Control on either side of the border depended on a series of interlocking relationships of obligation. The church played a clear and progressively determinant role in drawing the Borders into Scotland and the northern counties into England. The bishops of St Andrews and Glasgow claimed independence from the Archbishops of York by maintaining pressure on the papacy in Rome, and they insisted on making all the important ecclesiastical appointments in the Borders. The jurisdiction of the Prince-Bishops of Durham extended right up to the Tweed (and in places beyond it) and they built a powerful castle at Norham to protect what they owned. As much as any other agency the church helped make the border a political reality.
In 1235 Alexander II married Joan, sister of Henry III of England. Two years later he agreed to the terms of the Treaty of York. In return for lands in Cumbria and the right to hang on to the old Liberty of Tynedale (as vassals of the English king), Alexander surrendered all of his claims to the earldom of Northumbria. The line of the Anglo-Scottish frontier was at last settled on the Tweed in the north-east and the Cheviot watershed, the Liddel Water and the little River Sark in the south-west.
This consolidation persuaded kings and their counsellors to organise. To cope with wrongdoing by Englishmen in Scotland and vice versa, the neighbouring jurisdictions needed a special legal mechanism. In 1248 six Scottish knights met with six English knights to discuss the formulation of what became known as the ‘laws of the marches’, and the following year these were codified and promulgated. In essence they insisted on the return of fugitives from justice, the recovery of debt and the regular production of accused parties at the ancient trysting places on the border line. Some of these, like the Reddenburn near Kelso, were well established and well known. Between 1249 and 1596 the laws of the marches were reviewed and recodified eight times.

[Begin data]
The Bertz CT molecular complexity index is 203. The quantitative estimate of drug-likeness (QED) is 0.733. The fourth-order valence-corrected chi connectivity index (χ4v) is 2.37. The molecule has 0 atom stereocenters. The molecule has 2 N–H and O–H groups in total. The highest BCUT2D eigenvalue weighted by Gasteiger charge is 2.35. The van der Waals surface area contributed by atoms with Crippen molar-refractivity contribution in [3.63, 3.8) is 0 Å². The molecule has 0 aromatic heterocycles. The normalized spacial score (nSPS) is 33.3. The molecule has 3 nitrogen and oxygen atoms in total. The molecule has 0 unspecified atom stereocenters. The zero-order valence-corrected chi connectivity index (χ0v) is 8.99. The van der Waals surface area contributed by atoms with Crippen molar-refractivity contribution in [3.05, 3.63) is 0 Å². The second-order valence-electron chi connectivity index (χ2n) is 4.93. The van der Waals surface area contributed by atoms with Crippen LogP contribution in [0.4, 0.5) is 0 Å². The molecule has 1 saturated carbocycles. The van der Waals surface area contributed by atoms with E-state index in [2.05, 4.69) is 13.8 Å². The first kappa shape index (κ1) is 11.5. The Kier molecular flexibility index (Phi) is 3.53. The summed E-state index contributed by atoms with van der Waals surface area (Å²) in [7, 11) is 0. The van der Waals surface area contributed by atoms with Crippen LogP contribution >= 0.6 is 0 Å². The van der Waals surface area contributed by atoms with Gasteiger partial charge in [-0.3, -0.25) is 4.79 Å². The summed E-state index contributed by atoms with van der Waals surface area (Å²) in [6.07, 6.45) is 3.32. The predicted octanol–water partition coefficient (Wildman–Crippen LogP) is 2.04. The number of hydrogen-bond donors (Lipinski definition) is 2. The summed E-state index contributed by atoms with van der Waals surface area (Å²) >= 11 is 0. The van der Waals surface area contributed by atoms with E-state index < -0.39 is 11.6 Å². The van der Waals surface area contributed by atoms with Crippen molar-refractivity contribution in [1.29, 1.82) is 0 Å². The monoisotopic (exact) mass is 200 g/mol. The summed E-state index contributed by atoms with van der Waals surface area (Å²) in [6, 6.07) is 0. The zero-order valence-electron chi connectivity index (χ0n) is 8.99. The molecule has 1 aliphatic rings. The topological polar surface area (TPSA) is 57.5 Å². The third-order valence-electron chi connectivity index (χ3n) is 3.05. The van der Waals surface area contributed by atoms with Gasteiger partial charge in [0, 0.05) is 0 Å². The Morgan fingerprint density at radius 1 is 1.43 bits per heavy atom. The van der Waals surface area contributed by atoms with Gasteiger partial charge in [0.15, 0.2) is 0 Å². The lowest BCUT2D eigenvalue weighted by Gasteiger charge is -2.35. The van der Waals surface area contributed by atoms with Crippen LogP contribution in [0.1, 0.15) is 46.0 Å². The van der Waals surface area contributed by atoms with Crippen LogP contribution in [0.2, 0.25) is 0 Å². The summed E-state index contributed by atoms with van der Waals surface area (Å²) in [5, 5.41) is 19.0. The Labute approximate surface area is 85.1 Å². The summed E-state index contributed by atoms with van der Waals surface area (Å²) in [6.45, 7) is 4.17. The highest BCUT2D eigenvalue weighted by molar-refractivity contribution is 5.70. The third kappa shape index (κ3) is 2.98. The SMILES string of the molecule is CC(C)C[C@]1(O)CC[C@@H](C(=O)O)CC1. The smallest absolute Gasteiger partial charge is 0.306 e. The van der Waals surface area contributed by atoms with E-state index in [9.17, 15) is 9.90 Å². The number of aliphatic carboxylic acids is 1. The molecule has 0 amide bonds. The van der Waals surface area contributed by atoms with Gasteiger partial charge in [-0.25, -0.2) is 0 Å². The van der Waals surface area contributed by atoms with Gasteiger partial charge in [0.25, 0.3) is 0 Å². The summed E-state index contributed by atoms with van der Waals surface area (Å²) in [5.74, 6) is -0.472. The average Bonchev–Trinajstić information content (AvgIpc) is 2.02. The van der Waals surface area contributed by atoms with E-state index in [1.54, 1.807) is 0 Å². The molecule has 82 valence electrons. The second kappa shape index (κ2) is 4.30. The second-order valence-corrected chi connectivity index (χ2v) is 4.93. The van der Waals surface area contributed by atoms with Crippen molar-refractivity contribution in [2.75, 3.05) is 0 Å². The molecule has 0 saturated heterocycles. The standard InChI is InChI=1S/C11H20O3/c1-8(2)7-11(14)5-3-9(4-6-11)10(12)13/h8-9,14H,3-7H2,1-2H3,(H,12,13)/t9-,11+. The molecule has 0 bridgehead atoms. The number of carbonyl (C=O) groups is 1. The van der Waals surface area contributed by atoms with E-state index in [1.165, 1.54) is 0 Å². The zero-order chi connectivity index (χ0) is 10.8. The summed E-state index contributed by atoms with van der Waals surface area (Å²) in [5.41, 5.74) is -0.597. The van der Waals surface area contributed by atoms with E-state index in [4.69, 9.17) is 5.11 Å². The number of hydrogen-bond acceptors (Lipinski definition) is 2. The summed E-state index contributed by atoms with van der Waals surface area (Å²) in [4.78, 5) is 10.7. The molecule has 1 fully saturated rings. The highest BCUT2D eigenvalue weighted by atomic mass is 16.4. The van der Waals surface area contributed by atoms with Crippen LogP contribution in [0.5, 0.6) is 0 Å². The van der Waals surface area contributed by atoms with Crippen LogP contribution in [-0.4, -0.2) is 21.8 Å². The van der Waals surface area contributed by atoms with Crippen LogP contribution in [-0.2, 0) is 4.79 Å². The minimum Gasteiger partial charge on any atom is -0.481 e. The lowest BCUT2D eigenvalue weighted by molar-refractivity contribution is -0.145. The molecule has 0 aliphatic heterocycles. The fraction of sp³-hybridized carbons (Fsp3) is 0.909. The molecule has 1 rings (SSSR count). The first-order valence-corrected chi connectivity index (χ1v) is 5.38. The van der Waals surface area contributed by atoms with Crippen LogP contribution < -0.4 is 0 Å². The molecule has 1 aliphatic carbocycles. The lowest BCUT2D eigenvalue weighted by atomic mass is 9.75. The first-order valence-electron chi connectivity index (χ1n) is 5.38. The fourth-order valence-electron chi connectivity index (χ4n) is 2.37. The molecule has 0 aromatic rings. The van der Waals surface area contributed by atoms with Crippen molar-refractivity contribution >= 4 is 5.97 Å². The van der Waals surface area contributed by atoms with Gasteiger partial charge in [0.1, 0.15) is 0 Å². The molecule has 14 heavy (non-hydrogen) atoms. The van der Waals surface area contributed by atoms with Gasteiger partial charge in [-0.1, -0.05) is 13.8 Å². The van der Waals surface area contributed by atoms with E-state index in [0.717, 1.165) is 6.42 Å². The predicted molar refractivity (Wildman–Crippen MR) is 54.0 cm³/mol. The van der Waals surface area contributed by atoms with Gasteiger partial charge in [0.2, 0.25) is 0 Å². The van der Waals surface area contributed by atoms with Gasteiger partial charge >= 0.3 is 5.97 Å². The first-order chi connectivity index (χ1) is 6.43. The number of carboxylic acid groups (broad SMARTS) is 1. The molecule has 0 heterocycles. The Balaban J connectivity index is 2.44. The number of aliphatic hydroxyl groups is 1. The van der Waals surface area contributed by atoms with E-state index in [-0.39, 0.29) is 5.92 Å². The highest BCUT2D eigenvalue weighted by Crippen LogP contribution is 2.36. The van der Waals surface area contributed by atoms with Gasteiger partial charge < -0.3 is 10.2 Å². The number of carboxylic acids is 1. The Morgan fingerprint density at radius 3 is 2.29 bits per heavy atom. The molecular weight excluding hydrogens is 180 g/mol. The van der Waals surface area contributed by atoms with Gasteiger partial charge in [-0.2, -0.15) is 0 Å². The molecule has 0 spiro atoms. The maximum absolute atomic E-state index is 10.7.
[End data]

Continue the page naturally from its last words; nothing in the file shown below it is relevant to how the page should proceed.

Broadly the central transaction was simple. If an Englishman committed a crime in Scotland, for example a robbery, the Scot who had been robbed complained to the Scottish authorities. They in turn passed on the case to their English equivalent, who then investigated. If the charge was found to have substance, the English authorities were bound to produce the accused at a trysting place to answer for it. When it was followed through, this principle could work well and fairly. But it was not always followed through.